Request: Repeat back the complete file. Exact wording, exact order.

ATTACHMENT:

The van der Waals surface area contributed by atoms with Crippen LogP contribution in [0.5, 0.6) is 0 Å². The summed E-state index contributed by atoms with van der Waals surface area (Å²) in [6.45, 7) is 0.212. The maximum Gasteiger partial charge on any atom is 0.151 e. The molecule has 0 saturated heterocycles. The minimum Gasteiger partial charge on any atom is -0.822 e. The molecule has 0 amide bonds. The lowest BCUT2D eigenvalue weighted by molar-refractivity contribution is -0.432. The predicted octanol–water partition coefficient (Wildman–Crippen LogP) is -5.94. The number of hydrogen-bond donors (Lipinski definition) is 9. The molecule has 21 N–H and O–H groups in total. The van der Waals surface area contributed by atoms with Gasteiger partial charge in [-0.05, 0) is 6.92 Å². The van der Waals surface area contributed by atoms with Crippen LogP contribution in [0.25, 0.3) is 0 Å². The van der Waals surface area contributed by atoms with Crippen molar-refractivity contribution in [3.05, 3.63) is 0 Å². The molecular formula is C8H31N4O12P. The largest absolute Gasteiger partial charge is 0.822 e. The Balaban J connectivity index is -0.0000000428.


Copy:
The van der Waals surface area contributed by atoms with Crippen LogP contribution in [0.5, 0.6) is 0 Å². The summed E-state index contributed by atoms with van der Waals surface area (Å²) in [6.45, 7) is 0.212. The maximum Gasteiger partial charge on any atom is 0.151 e. The molecule has 0 saturated heterocycles. The minimum Gasteiger partial charge on any atom is -0.822 e. The molecule has 0 amide bonds. The lowest BCUT2D eigenvalue weighted by molar-refractivity contribution is -0.432. The predicted octanol–water partition coefficient (Wildman–Crippen LogP) is -5.94. The number of hydrogen-bond donors (Lipinski definition) is 9. The molecule has 21 N–H and O–H groups in total. The van der Waals surface area contributed by atoms with Gasteiger partial charge in [-0.05, 0) is 6.92 Å². The van der Waals surface area contributed by atoms with Crippen LogP contribution in [0.25, 0.3) is 0 Å². The van der Waals surface area contributed by atoms with Crippen molar-refractivity contribution in [3.05, 3.63) is 0 Å². The molecular formula is C8H31N4O12P. The largest absolute Gasteiger partial charge is 0.822 e. The Balaban J connectivity index is -0.0000000428.